Sunday, August 31, 2008

A Science Fiction Angle on Sarah Palin

By Nancy Jane Moore

At the now-obligatory panel on diversity issues in SF at ArmadilloCon a couple of weeks ago, Debbie Smith said, "I don't want people to buy my work just because I'm a woman." To which I responded from the audience, "I don't want people to not buy my work because I'm a woman, either."

Both Debbie and I are right, but it's Debbie's point of view that applies to the Sarah Palin nomination. Palin was chosen because she's a woman with extreme religious right viewpoints, not because she is qualified to be vice president.

So Republicans, who have screamed for years that affirmative action means unqualified women and minorities are hired over qualified white men, are going to choose an unqualified woman for their ticket. It's either a deeply cynical action, or an effort to show the supposed errors of affirmative action.

I'll go with cynicism.


Gregory Frost... said...

Likewise. Let's remove the matter of what sex/what race the candidate is from the table. It should be utter irrelevant. What do we have then? A candidate that has repeatedly used personal power against anyone against whom she has an issue: as mayor against those who supported a different candidate; as governor in a family squabble against a brother-in-law. He's still got his job, but his superior was fired by her for not firing the brother-in-law. Palin has been caught lying, changing her story, and lying again. This certainly makes her a perfect candidate for the Bushit Administration, but a horror of a candidate for any rational, sane voter.

Cat Rambo said...

Once I got past my initial disappointment that, despite my first impression, McCain had not picked Micheal Palin of Monty Python fame, I was...appalled by the cynicism of McCain's pick. GAH.

Anonymous said...

Not to mention that she doesn't know that the founding fathers did not write the Pledge of allegiance and that the phrase "under God" was only relatively recently added...

Plus someone running on "family values" and who preaches abstinence has a 17 year old unmarried pregnant daughter--I don't care about the morality of the daughter but the hypocrisy of the mother and the whole Republican party -not that we've needed more proof.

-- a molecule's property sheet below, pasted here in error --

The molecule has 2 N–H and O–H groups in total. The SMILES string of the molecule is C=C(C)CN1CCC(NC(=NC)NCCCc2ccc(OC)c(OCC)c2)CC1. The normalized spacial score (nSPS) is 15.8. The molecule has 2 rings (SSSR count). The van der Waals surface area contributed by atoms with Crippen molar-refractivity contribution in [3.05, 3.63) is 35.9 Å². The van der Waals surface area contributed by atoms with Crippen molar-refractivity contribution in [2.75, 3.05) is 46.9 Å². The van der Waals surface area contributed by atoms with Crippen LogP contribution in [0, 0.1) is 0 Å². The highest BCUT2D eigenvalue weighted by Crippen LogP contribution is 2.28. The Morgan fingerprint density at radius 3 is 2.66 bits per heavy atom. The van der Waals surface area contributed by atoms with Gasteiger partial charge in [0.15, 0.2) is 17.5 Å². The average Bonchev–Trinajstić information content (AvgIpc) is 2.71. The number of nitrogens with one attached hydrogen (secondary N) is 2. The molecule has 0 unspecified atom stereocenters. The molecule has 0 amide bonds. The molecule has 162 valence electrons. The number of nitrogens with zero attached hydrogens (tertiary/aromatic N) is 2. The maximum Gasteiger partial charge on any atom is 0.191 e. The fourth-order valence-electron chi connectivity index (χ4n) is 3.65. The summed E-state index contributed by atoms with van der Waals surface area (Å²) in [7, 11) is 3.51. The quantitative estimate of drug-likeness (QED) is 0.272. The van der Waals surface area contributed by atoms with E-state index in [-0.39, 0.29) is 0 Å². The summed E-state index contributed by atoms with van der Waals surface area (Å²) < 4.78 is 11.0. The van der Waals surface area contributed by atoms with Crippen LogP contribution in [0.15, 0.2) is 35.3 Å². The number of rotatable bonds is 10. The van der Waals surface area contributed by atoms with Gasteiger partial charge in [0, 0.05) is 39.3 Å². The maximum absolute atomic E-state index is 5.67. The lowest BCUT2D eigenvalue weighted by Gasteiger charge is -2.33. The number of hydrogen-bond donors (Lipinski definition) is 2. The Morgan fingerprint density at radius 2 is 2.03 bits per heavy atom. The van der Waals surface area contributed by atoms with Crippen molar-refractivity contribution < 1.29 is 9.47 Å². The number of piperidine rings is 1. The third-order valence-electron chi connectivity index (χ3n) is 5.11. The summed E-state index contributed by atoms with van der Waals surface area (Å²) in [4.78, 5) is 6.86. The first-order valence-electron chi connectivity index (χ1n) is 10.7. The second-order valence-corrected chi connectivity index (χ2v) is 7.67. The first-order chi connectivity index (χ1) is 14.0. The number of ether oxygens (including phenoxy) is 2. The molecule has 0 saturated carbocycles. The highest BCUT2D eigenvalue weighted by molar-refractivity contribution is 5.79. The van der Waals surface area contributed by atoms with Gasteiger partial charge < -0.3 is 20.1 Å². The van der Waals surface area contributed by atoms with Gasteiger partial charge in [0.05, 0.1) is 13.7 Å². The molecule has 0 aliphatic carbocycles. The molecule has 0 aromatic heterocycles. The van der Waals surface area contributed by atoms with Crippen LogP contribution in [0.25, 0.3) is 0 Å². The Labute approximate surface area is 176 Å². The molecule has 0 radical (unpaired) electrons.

Eileen Gunn said...

Nicely put, Nancy.

In that sense, the Republicans are supporting affirmative action as they understand it: favoring an unqualified woman over better qualified white men. So they're not going to understand why feminists don't line up behind them on this. "What do women want, anyway?" they'll ask in confusion.

This really helps make sense of the Harriet Meyer nomination, and of Clarence Thomas's as well. It's not that they are making a mockery affirmative action: they simply have a different idea of what it means. From their point of view, they have gone to great pains to find unqualified candidates, and yet they have been reviled for it.

Eileen Gunn said...

I was very interested in what Palin said in announcing that her daughter was pregnant: "We're proud of Bristol's decision to have her baby[...]"

Her daughter gets to decide, but Palin would mandate that everyone else be required to bring their pregnancies to term?

Nancy Jane Moore said...

BTW, in a post on In This Moment, where I occasionally vent my political opinions, I found a disturbing parallel between Palin and Mrs. Pritchard, the inexperienced populist prime minister in "The Amazing Mrs. Pritchard." Disturbing because in watching the show sporadically, I have found myself rooting for Mrs. Pritchard (which is, of course, the point of the show). Of course, Palin isn't actually that naive, though she is really that inexperienced.